President Joe Biden signed an executive order Monday — on International Women’s Day — directing the U.S. Department of Education to examine existing regulations, orders, guidance and other activities for consistency with the administration’s policy to guarantee an education free from sexual discrimination.
The order makes specific reference to the review of Title IX regulations, which address sexual harassment on K-12 and postsecondary school campuses. An update to the rule was issued by the Trump administration last year and opposed by K-12 school administrative organizations, which criticized its timing and substance.
If the Biden administration pursues changes to Title IX, it will likely go through a lengthy rulemaking process. In the meantime, school systems will need to stay compliant with the current regulations, say school attorneys.
The executive order directs the Education Department — within the next 100 days — to review Title IX plus other regulations and guidance to ensure those policies guarantee an educational environment free from sexual discrimination, including sexual harassment and discrimination on the basis of sexual orientation or gender identity.
Title IX could be modified through legislation or through formal rulemaking procedures that require public notice and comment periods.
William Zee, chair of the Education Law Group at the law firm Appel, Yost & Zee in Lancaster, Pennsylvania, said school administrators and staffs in the districts he represents have gone through extensive training on the requirements in Title IX.
“I think with K-12 schools, a lot of this was like trying to fit a square peg into a round hole, because many of the new procedures were not really aimed at K-12 issues. But K-12 schools were required to implement those changes, so that was a big shift for people,” he said.
For example, there’s been a lot of effort made to better understand the interplay between the Title IX rules and aspects of state procedural requirements and other federal K-12 education laws, such as the Individuals with Disabilities Education Act, particularly regarding discipline due process rights, Zee said.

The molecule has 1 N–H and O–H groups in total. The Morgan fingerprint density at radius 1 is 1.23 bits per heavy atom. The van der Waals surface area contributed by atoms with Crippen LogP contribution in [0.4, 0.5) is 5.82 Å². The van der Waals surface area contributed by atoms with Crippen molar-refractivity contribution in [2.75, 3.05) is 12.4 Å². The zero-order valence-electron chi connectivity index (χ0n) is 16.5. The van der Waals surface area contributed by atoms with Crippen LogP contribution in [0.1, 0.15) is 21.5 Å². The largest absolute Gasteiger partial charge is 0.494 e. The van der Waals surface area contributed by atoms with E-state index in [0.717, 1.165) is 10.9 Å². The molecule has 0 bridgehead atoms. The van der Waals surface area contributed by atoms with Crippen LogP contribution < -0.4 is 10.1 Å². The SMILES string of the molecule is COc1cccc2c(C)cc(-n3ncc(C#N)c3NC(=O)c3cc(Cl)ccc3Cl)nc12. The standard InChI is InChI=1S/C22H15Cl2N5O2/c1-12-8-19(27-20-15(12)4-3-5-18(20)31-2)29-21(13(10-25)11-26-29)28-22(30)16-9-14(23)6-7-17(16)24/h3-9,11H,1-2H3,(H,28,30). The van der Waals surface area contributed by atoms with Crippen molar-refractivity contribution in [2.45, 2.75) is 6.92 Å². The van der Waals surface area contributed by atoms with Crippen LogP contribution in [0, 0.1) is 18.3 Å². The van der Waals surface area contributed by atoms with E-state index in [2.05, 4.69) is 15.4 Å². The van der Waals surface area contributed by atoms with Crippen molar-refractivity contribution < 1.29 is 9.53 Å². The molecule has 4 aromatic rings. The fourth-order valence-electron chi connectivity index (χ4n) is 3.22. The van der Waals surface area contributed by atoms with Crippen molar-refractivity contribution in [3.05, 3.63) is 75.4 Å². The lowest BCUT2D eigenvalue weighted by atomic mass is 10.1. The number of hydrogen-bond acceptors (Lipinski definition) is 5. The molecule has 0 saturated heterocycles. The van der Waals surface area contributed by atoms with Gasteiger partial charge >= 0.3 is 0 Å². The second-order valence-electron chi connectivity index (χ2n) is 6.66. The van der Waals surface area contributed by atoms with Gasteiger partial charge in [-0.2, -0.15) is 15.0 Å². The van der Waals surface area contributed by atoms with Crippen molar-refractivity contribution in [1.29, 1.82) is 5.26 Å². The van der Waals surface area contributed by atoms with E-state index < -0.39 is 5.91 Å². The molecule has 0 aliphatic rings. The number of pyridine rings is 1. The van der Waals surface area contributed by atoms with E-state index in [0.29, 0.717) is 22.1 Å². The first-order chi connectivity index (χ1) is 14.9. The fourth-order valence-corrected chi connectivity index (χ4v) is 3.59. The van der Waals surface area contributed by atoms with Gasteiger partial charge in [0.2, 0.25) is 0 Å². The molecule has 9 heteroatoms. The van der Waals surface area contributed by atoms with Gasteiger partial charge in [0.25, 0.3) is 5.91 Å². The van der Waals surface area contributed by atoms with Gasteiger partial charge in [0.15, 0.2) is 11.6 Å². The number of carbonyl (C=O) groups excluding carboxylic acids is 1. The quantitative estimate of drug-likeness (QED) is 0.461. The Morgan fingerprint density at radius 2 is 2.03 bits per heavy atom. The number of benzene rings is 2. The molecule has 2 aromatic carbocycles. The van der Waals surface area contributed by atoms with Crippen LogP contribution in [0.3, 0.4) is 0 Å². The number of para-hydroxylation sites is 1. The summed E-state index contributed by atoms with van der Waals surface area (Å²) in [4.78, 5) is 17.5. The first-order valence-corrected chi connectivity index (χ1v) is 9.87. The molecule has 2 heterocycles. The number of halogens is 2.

Zee has noticed an increase in Title IX investigations, likely due to more awareness among the school community due to the training and policy change requirements in the regulations. “I think it sort of highlighted for the school populations that some of these behavioral infractions now had an official process to go through, and I think some of the things that maybe previously had been ignored or not pursued are now being pursued,” Zee said.
Attorney Bobby Truhe, with KSB School Law in Lincoln, Nebraska, said he is wondering how the administration will handle the potential intersection of the review of the existing Title IX rule and the executive order's focus on issues regarding fair and equitable programs for students who identify as LGBTQ, which may include the participation in gender-specific sports and use of gender-specific bathrooms and locker rooms.
“That’s where a lot of my clients have been confused” when parsing through the different guidance in the varying areas under Title IX, Truhe said.
The Trump administration issued updated Title IX regulations in 2020, saying the new rule would hold K-12 and postsecondary schools more accountable for reporting and investigating incidences of sexual assault, as well as provide due process rights for victims and alleged harassers. It was the first major regulation on Title IX in more than 40 years.
Additionally, the Trump administration said it was enhancing Title IX enforcement actions to combat sexual assault in K-12 schools.
While some elements of the 2,000-page regulation were universally accepted, such as giving K-12 schools flexibility in holding live hearings and cross-examinations, school administrative groups and Democratic state leaders opposed the rule, saying it put new and expensive burdens on schools at the same time they are responding to pandemic challenges. In the last few days of the 116th Congress, several lawmakers introduced a bill to prevent enforcement of the Title IX regulation, but the bill never made it to committee debate.
While the change in administrations has left open the possibility that the Title IX rule could be altered, that change likely won’t happen quickly, Zee said. “I think you're going to see the current administration really stay true to the administrative law process and go through notice and public comment procedures so that those sorts of criticisms are not lodged against any of the changes moving forward,” he said.